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A CurtainUp London London Review
Grand Hotel

Flaemmchen: " Trude, I think I may be pregnant."
Trude: "Who isn't!"
Grand Hotel
Scott Garnham as the baron (Photo: Avid Ron)
Producer Danielle Tarento has the knack of fashioning great musicals out of the tiny space that is Southwark Playhouse. This is no surprise when we remember she was the joint founder of the Chocolate Factory and and involved in its first two years of operation when their production of Sunday in the Park With George made it all the way to Broadway. Her close-up production of Titanic at Southwark two years ago was also so admired that we hear that it too is headed for New York.

Grand Hotel couldn't be more of a contrast with its venue. Set in Berlin between the wars, this hotel is the domain of the very rich whereas Southwark figures in Booth's 1889 map of London as the home of the vicious semi-criminal classes or the very poor in chronic want. However such are current London property values that Southwark is on the rise and residents are discovering their local playhouse has an exciting programme.

Grand Hotel opens with the polarisation of the staff and the guests. The choreography is so elegant, rich and exciting as the guests stop and turn getting every ounce of attention. Two women sit at a small table and the women, chairs and table are all raised aloft for "Table with A View" and of course all eyes are on them.

We meet some of the guests; the aging Russian ballet dancer, Madame Grushinskaya (Christine Grimandi) and her devoted companion, the statuesque Raffaela (Valerie Cutko). There is the impoverished Baron Felix von Gaigern (Scott Garnham) who is being hounded by threatening debt collectors. Colonel-Doctor Otternschlag (David Delve) wears a leg brace and is a victim of the First World War now dispensing misery.

Poor and Jewish and dying from consumption, Otto Kriglein (George Rae) is at first turned away as, even as early as 1928, anti-semitism is prevalent. Fortunately the baron uses his influence and a room is found for the Jewish writer who wants to die in the luxurious surroundings and near the famous people of the Grand Hotel.

The pacey direction keeps the play lively and two black bell hops, the two Jimmies (Durone Stokes and Jammy Kasongo) thrilling dance with boaters. Flaemmchen (Victoria Serra) in a diverting red dress tells of her Hollywood ambition while waiting to carry out secretarial duties for a businessman Hermann Preysing (Jacob Chapman).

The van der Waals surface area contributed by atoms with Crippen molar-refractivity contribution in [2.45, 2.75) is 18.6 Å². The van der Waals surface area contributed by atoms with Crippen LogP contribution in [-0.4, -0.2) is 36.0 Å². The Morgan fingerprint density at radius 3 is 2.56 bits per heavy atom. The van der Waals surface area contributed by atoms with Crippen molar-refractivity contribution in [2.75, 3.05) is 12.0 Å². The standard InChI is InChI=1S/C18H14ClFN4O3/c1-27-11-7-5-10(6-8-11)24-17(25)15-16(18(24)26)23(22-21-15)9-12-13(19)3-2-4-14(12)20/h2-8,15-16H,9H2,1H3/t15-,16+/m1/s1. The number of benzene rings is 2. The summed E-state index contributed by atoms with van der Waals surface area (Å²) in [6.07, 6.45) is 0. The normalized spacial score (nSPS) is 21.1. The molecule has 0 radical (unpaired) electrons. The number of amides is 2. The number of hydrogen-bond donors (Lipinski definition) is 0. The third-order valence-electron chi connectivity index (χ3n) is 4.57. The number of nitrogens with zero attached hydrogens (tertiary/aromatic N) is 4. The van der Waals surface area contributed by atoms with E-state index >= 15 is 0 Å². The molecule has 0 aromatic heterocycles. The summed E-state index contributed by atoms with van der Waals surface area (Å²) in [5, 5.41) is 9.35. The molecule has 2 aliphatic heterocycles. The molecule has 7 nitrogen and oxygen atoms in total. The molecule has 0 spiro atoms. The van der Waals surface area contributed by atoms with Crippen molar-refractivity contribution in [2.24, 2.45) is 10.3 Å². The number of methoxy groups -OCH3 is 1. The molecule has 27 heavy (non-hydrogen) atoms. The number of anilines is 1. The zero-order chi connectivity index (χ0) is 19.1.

The stories are engrossing; the love story between the baron and the ballerina has us, and her, questioning his real motives. The Charleston dance is thrilling, and in a startling finale we see the anger of the staff, marching against the guests and we remember that this is Germany on the brink of fascist rule.

This production is near genius with great singing and choreography. The exception, the night I saw, was Valerie Cutko whose odd, quivering delivery conveyed more emotion than tune. Scott Garnham's baron and Christine Grimadi's Elizaveta are finely sung and acted and Victoria Serra's Flaemmchen is also outstanding. On press night, not even a London-wide tube strike could leave a seat empty.

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Grand Hotel
Book by Luther Davis
Music and Lyrics by Robert Wright and George Forrest
Additional Music and Lyrics by Maury Yeston
Directed by Thom Southerland

Starring : Valerie Cutkio, Scott Garnham, Christine Grimandi, Victoria Serra, George Rae
With: Jacob Chapman, David Delve, Charles Haggerty, Rhiannon Howys, Paul Iveson, Jammy Kasongo, Ceili O'Connor, Jonathan Stewart, Durone Stokes, Samuel J Weir, Leah West
Band: Will Payne, Harrison White, Alexander Bean, Alice Offley
Choreographer: Lee Proud
Musical Director: Michael Bradley
Set and Costume Designer: Lee Newby
Musical Supervisor and Adapted Orchestrations: Simon Lee
Lighting: Derek Anderson
Sound Designer: Andrew Johnson
Running time: Two hours without an interval
Box Office: 020 7407 0234
Booking to 5th September 2015
Reviewed by Lizzie Loveridge based on 4th August 2015 performance at the Southwark Playhouse, 77-85 Newington Causeway, London SE1 6BD (Tube: The Borough or Elephant and Castle)

Musical Numbers
  • The Grand Parade
  • Table with A View/At The Grand Hotel
  • Maybe My Baby
  • Fire and Ice
  • Twenty -Two Years/Villa On A Hill
  • Girl In The Mirror
  • Everybody's Doing It
  • The Crooked Path
  • Who Couldn't Dance With You
  • Music Is On
  • Love Can't Happen
  • What You Need
  • Bonjour Amour
  • The Grand Charleston
  • We'll Take A Glass Together
  • I Waltz Alone
  • Roses At The Station
  • How Can I Tell Her
  • Grand Ending
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